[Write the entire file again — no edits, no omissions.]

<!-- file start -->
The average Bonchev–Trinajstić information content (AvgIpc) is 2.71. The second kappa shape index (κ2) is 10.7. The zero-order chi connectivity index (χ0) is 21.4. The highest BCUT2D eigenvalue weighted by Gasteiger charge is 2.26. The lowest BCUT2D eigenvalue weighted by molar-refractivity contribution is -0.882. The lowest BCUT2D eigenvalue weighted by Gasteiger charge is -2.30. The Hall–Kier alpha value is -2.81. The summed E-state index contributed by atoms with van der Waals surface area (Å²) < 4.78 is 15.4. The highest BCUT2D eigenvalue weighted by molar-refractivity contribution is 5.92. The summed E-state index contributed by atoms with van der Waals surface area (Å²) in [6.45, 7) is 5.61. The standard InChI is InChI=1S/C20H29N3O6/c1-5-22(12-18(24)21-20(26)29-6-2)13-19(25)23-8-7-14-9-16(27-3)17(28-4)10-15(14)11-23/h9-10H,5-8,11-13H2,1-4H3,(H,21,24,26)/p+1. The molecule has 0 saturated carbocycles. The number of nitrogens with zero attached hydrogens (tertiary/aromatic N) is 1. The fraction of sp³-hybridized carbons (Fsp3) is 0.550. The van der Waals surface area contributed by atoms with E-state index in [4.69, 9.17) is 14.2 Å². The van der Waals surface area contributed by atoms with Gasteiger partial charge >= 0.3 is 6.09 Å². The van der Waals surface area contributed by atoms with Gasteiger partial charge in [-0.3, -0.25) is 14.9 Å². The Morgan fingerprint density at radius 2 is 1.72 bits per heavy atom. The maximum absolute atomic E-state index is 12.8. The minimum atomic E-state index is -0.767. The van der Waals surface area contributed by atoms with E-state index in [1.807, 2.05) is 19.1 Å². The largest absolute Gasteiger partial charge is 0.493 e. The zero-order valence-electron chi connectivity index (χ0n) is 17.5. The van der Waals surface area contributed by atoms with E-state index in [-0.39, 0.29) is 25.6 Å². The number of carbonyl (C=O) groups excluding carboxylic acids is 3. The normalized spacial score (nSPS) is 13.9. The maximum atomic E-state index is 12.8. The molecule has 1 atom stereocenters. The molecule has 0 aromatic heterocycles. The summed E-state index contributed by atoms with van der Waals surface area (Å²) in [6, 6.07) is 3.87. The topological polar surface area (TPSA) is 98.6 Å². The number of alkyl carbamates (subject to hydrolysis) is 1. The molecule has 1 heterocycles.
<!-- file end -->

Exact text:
The average Bonchev–Trinajstić information content (AvgIpc) is 2.71. The second kappa shape index (κ2) is 10.7. The zero-order chi connectivity index (χ0) is 21.4. The highest BCUT2D eigenvalue weighted by Gasteiger charge is 2.26. The lowest BCUT2D eigenvalue weighted by molar-refractivity contribution is -0.882. The lowest BCUT2D eigenvalue weighted by Gasteiger charge is -2.30. The Hall–Kier alpha value is -2.81. The summed E-state index contributed by atoms with van der Waals surface area (Å²) < 4.78 is 15.4. The highest BCUT2D eigenvalue weighted by molar-refractivity contribution is 5.92. The summed E-state index contributed by atoms with van der Waals surface area (Å²) in [6.45, 7) is 5.61. The standard InChI is InChI=1S/C20H29N3O6/c1-5-22(12-18(24)21-20(26)29-6-2)13-19(25)23-8-7-14-9-16(27-3)17(28-4)10-15(14)11-23/h9-10H,5-8,11-13H2,1-4H3,(H,21,24,26)/p+1. The molecule has 0 saturated carbocycles. The number of nitrogens with zero attached hydrogens (tertiary/aromatic N) is 1. The fraction of sp³-hybridized carbons (Fsp3) is 0.550. The van der Waals surface area contributed by atoms with E-state index in [4.69, 9.17) is 14.2 Å². The van der Waals surface area contributed by atoms with Gasteiger partial charge >= 0.3 is 6.09 Å². The van der Waals surface area contributed by atoms with Gasteiger partial charge in [-0.3, -0.25) is 14.9 Å². The Morgan fingerprint density at radius 2 is 1.72 bits per heavy atom. The maximum absolute atomic E-state index is 12.8. The minimum atomic E-state index is -0.767. The van der Waals surface area contributed by atoms with E-state index in [1.807, 2.05) is 19.1 Å². The largest absolute Gasteiger partial charge is 0.493 e. The zero-order valence-electron chi connectivity index (χ0n) is 17.5. The van der Waals surface area contributed by atoms with E-state index in [-0.39, 0.29) is 25.6 Å². The number of carbonyl (C=O) groups excluding carboxylic acids is 3. The normalized spacial score (nSPS) is 13.9. The maximum atomic E-state index is 12.8. The molecule has 1 atom stereocenters. The molecule has 0 aromatic heterocycles. The summed E-state index contributed by atoms with van der Waals surface area (Å²) in [6, 6.07) is 3.87. The topological polar surface area (TPSA) is 98.6 Å². The number of alkyl carbamates (subject to hydrolysis) is 1. The molecule has 1 heterocycles.